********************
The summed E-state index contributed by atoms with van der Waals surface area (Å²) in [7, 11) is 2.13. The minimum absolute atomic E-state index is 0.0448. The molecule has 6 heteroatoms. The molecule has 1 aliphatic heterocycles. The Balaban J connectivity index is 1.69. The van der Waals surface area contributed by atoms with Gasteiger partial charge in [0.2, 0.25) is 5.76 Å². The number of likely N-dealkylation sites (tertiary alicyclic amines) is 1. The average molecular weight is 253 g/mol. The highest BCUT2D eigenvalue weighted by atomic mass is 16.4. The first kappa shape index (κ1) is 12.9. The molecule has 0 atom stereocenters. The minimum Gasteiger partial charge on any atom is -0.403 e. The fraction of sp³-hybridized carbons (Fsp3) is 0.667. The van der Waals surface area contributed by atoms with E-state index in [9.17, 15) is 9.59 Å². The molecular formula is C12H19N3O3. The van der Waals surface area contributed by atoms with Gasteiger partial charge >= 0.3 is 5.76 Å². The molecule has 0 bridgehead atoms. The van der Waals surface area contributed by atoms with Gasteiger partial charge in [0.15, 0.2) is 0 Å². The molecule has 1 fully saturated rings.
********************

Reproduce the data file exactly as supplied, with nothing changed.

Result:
The summed E-state index contributed by atoms with van der Waals surface area (Å²) in [7, 11) is 2.13. The minimum absolute atomic E-state index is 0.0448. The molecule has 6 heteroatoms. The molecule has 1 aliphatic heterocycles. The Balaban J connectivity index is 1.69. The van der Waals surface area contributed by atoms with Gasteiger partial charge in [0.2, 0.25) is 5.76 Å². The number of likely N-dealkylation sites (tertiary alicyclic amines) is 1. The average molecular weight is 253 g/mol. The highest BCUT2D eigenvalue weighted by atomic mass is 16.4. The first kappa shape index (κ1) is 12.9. The molecule has 0 atom stereocenters. The minimum Gasteiger partial charge on any atom is -0.403 e. The fraction of sp³-hybridized carbons (Fsp3) is 0.667. The van der Waals surface area contributed by atoms with E-state index in [9.17, 15) is 9.59 Å². The molecular formula is C12H19N3O3. The van der Waals surface area contributed by atoms with Gasteiger partial charge >= 0.3 is 5.76 Å². The molecule has 0 bridgehead atoms. The van der Waals surface area contributed by atoms with Gasteiger partial charge in [0.15, 0.2) is 0 Å². The molecule has 1 fully saturated rings.